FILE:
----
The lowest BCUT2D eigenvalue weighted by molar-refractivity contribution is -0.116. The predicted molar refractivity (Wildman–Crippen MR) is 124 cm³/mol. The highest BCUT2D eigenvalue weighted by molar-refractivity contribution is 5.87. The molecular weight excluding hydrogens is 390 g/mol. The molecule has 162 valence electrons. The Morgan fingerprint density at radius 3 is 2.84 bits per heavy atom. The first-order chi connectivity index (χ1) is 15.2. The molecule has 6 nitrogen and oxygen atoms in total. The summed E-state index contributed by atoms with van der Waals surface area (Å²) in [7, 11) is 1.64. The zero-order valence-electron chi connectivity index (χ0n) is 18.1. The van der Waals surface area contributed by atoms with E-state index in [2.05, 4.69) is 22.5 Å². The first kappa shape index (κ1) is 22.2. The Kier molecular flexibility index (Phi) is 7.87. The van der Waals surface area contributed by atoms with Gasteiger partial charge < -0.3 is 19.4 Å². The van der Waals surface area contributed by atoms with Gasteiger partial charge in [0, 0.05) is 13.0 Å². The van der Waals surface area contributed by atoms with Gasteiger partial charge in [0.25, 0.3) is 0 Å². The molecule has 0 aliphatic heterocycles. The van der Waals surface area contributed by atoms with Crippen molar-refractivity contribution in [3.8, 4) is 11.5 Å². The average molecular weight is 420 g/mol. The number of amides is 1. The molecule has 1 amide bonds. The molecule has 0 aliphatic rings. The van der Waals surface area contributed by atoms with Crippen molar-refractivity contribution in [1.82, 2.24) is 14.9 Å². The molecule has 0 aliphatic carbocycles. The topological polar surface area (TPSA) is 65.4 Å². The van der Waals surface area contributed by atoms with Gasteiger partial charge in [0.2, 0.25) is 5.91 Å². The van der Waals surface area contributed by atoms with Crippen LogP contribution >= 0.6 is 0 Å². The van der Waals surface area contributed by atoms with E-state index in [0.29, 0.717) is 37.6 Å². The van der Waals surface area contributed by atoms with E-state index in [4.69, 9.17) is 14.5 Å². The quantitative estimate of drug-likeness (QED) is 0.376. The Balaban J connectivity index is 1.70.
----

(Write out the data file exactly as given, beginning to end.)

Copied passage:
The lowest BCUT2D eigenvalue weighted by molar-refractivity contribution is -0.116. The predicted molar refractivity (Wildman–Crippen MR) is 124 cm³/mol. The highest BCUT2D eigenvalue weighted by molar-refractivity contribution is 5.87. The molecular weight excluding hydrogens is 390 g/mol. The molecule has 162 valence electrons. The Morgan fingerprint density at radius 3 is 2.84 bits per heavy atom. The first-order chi connectivity index (χ1) is 15.2. The molecule has 6 nitrogen and oxygen atoms in total. The summed E-state index contributed by atoms with van der Waals surface area (Å²) in [7, 11) is 1.64. The zero-order valence-electron chi connectivity index (χ0n) is 18.1. The van der Waals surface area contributed by atoms with E-state index in [2.05, 4.69) is 22.5 Å². The first kappa shape index (κ1) is 22.2. The Kier molecular flexibility index (Phi) is 7.87. The van der Waals surface area contributed by atoms with Gasteiger partial charge < -0.3 is 19.4 Å². The van der Waals surface area contributed by atoms with Gasteiger partial charge in [0, 0.05) is 13.0 Å². The van der Waals surface area contributed by atoms with Gasteiger partial charge in [0.25, 0.3) is 0 Å². The molecule has 0 aliphatic heterocycles. The van der Waals surface area contributed by atoms with Crippen molar-refractivity contribution in [3.8, 4) is 11.5 Å². The average molecular weight is 420 g/mol. The number of amides is 1. The molecule has 1 amide bonds. The molecule has 0 aliphatic rings. The van der Waals surface area contributed by atoms with Crippen molar-refractivity contribution in [1.82, 2.24) is 14.9 Å². The molecule has 0 aliphatic carbocycles. The topological polar surface area (TPSA) is 65.4 Å². The van der Waals surface area contributed by atoms with Gasteiger partial charge in [0.2, 0.25) is 5.91 Å². The van der Waals surface area contributed by atoms with Crippen LogP contribution >= 0.6 is 0 Å². The van der Waals surface area contributed by atoms with E-state index in [0.29, 0.717) is 37.6 Å². The van der Waals surface area contributed by atoms with E-state index in [4.69, 9.17) is 14.5 Å². The quantitative estimate of drug-likeness (QED) is 0.376. The Balaban J connectivity index is 1.70.